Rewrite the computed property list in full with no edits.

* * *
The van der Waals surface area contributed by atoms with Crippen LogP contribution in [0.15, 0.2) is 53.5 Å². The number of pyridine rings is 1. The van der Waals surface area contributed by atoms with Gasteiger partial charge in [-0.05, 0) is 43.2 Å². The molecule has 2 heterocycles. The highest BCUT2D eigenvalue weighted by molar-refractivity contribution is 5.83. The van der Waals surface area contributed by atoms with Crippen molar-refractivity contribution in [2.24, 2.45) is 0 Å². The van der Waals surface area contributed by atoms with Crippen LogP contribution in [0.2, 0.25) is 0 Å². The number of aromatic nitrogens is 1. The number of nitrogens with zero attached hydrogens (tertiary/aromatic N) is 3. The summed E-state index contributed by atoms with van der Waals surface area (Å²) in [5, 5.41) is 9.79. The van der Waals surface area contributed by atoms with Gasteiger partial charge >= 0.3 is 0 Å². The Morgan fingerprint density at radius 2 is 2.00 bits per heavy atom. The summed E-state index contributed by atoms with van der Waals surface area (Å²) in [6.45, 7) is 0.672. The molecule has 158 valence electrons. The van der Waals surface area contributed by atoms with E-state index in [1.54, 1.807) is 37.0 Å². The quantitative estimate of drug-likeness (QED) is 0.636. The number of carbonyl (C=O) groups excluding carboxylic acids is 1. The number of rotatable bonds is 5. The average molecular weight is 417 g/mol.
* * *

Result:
The van der Waals surface area contributed by atoms with Crippen LogP contribution in [0.15, 0.2) is 53.5 Å². The number of pyridine rings is 1. The van der Waals surface area contributed by atoms with Gasteiger partial charge in [-0.05, 0) is 43.2 Å². The molecule has 2 heterocycles. The highest BCUT2D eigenvalue weighted by molar-refractivity contribution is 5.83. The van der Waals surface area contributed by atoms with Crippen molar-refractivity contribution in [2.24, 2.45) is 0 Å². The van der Waals surface area contributed by atoms with Crippen LogP contribution in [0.2, 0.25) is 0 Å². The number of aromatic nitrogens is 1. The number of nitrogens with zero attached hydrogens (tertiary/aromatic N) is 3. The summed E-state index contributed by atoms with van der Waals surface area (Å²) in [5, 5.41) is 9.79. The van der Waals surface area contributed by atoms with Gasteiger partial charge >= 0.3 is 0 Å². The Morgan fingerprint density at radius 2 is 2.00 bits per heavy atom. The summed E-state index contributed by atoms with van der Waals surface area (Å²) in [6.45, 7) is 0.672. The molecule has 158 valence electrons. The van der Waals surface area contributed by atoms with E-state index in [1.54, 1.807) is 37.0 Å². The quantitative estimate of drug-likeness (QED) is 0.636. The number of carbonyl (C=O) groups excluding carboxylic acids is 1. The number of rotatable bonds is 5. The average molecular weight is 417 g/mol.